Electricity traps

A recent review of B.C. Hydro’s 32 per cent rate increase application suggested that B.C. Hydro could keep hydro rates low by putting off infrastructure renewal projects and importing cheap electricity from outside the province; even though much of that imported power would be coming from dirty coal-fired generating plants.

Dear Editor,

A recent review of B.C. Hydro’s 32 per cent rate increase application suggested that B.C. Hydro could keep hydro rates low by putting off infrastructure renewal projects and importing cheap electricity from outside the province; even though much of that imported power would be coming from dirty coal-fired generating plants.

In my opinion, such a course of action would be very short sighted and repeat a costly mistake made by the NDP government of the 1990s.

Back then, the NDP government froze B.C. Hydro rates for purely political reasons and thereby starved B.C. Hydro from the financial resources needed to keep the province’s aging hydro dams, distribution and transmission systems in top working order.

Currently, B.C. Hydro has more than $14 billion worth of infrastructure upgrade and renewal projects that have either already been completed, are in progress or under consideration, including the $7.9 billion Site C dam project.

These infrastructure renewal projects, along with conservation efforts and acquiring renewably-sourced electricity from independent producers, are key to restoring B.C. to electricity self-sufficiency and allowing our province to regain its status as a net electricity exporter; something which has always been to the financial advantage of the province.

Repeating the NDP’s mistake of the 1990s and postponing investments in our province’s valuable but rapidly aging clean energy assets, as well as putting off investments in new sources of electricity, just to maintain artificially cheap electricity rates is short sighted and not fair to future generations who will pay the price.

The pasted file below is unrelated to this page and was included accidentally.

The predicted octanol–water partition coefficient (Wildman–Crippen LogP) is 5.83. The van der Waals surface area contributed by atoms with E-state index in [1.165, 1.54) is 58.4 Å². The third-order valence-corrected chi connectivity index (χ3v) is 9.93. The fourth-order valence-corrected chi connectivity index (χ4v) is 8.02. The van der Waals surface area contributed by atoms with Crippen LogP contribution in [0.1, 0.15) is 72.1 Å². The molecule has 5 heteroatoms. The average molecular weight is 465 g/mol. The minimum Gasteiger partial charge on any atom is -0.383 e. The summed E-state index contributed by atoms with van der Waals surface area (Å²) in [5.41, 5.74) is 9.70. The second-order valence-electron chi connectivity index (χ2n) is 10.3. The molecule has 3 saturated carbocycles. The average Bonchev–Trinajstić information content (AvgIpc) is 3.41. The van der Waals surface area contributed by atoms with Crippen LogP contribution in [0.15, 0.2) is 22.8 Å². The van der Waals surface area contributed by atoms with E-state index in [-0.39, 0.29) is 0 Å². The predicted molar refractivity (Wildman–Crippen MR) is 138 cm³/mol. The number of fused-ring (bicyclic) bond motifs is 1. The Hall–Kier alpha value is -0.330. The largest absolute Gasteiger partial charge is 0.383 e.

Staying the course with a forward-thinking policy of electricity self-sufficiency will allow us to leave a legacy of clean energy for future generations and affordable hydro rates as they pertain to the future cost of electricity.

Let’s not allow ourselves to fall into the cheap electricity trap the way the NDP did in the 1990s.

The true cost of such a mistake is inestimable and should not have to be borne by future generations.

David Field, Co-spokesperson

B.C. Citizens for Green Energy

 

Just Posted

UPDATE: Slash pile fire near LaFontaine Road intentionally lit

Golden Fire Rescue responded to a report of a fire near LaFontaine… Continue reading

Youngest Golden Two-Four team enjoys ‘learning experience’

The youngest team in the Golden Two-Four this year was made up… Continue reading

CSRD and property owner discuss landfill with Golden town council

The Columbia Shuswap Regional District (CSRD) and property owner Andrea Weissenborn both… Continue reading

First Nations included in latest Columbia River Treaty talks

Seventh round of negotiations between Canada and U.S. wrap up in Washington D.C.

Golden’s weekly news recap

Find out what’s going on in the community

VIDEO: Driver doing laps in busy Vancouver intersections nets charges

Toyota Camry spotted doing laps in intersection, driving towards pedestrians

Every situation is different, jurors hear at coroners inquest into Oak Bay teen’s overdose death

Pediatrician says involuntary treatment necessary following overdose, opioid use

RCMP across Canada to soon unionize, according to B.C. mayor

A spokeswoman for RCMP headquarters in Ottawa says it’s not yet a done deal

Explicit sex-ed guide for adults mistakenly given to Creston elementary students

The booklet clearly states online and inside that the guide contains sexually explicit information

Driver has $240K McLaren impounded minutes after buying it in West Vancouver

Officers clocked the car travelling at 160 km/h along Highway 1 in a 90 km/h zone

Fundraiser for Sparwood cancer patient raises over $80k

“Friday was something I won’t ever forget,” said Sparwood’s Barry Marchi.

Former Vernon Judo coach pleads guilty to child pornography charges

Bryan Jeffrey McLachlan is set to return to court Sept. 4 for sentencing

B.C. Olympic skier sues Alpine Canada after coach’s sex offences

Bertrand Charest was convicted in 2017 on 37 charges

Most Read